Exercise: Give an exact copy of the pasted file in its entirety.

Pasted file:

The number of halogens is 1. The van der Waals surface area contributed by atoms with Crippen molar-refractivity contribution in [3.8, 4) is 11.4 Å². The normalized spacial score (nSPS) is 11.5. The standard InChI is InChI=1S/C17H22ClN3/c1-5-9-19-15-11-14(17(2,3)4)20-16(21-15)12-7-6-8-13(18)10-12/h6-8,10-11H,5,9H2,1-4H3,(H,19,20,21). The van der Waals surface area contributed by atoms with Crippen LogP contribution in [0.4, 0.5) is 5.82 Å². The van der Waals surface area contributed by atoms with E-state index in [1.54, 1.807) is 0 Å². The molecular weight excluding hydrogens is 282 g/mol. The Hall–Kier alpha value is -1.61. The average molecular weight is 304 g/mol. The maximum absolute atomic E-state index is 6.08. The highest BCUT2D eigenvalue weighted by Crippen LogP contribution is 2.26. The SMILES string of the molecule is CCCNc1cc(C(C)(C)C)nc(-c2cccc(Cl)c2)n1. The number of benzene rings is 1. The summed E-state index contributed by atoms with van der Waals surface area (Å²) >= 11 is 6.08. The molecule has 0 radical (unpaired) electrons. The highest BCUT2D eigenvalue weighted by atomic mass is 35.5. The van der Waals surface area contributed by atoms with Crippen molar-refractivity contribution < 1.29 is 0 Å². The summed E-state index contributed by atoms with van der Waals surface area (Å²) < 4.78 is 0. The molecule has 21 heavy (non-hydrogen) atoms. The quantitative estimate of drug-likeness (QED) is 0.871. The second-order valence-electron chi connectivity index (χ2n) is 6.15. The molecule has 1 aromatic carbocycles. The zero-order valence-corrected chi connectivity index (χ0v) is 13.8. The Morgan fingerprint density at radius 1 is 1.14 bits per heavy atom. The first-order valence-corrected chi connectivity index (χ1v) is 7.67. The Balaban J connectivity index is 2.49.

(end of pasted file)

The number of halogens is 1. The van der Waals surface area contributed by atoms with Crippen molar-refractivity contribution in [3.8, 4) is 11.4 Å². The normalized spacial score (nSPS) is 11.5. The standard InChI is InChI=1S/C17H22ClN3/c1-5-9-19-15-11-14(17(2,3)4)20-16(21-15)12-7-6-8-13(18)10-12/h6-8,10-11H,5,9H2,1-4H3,(H,19,20,21). The van der Waals surface area contributed by atoms with Crippen LogP contribution in [0.4, 0.5) is 5.82 Å². The van der Waals surface area contributed by atoms with E-state index in [1.54, 1.807) is 0 Å². The molecular weight excluding hydrogens is 282 g/mol. The Hall–Kier alpha value is -1.61. The average molecular weight is 304 g/mol. The maximum absolute atomic E-state index is 6.08. The highest BCUT2D eigenvalue weighted by Crippen LogP contribution is 2.26. The SMILES string of the molecule is CCCNc1cc(C(C)(C)C)nc(-c2cccc(Cl)c2)n1. The number of benzene rings is 1. The summed E-state index contributed by atoms with van der Waals surface area (Å²) >= 11 is 6.08. The molecule has 0 radical (unpaired) electrons. The highest BCUT2D eigenvalue weighted by atomic mass is 35.5. The van der Waals surface area contributed by atoms with Crippen molar-refractivity contribution < 1.29 is 0 Å². The summed E-state index contributed by atoms with van der Waals surface area (Å²) < 4.78 is 0. The molecule has 21 heavy (non-hydrogen) atoms. The quantitative estimate of drug-likeness (QED) is 0.871. The second-order valence-electron chi connectivity index (χ2n) is 6.15. The molecule has 1 aromatic carbocycles. The zero-order valence-corrected chi connectivity index (χ0v) is 13.8. The Morgan fingerprint density at radius 1 is 1.14 bits per heavy atom. The first-order valence-corrected chi connectivity index (χ1v) is 7.67. The Balaban J connectivity index is 2.49.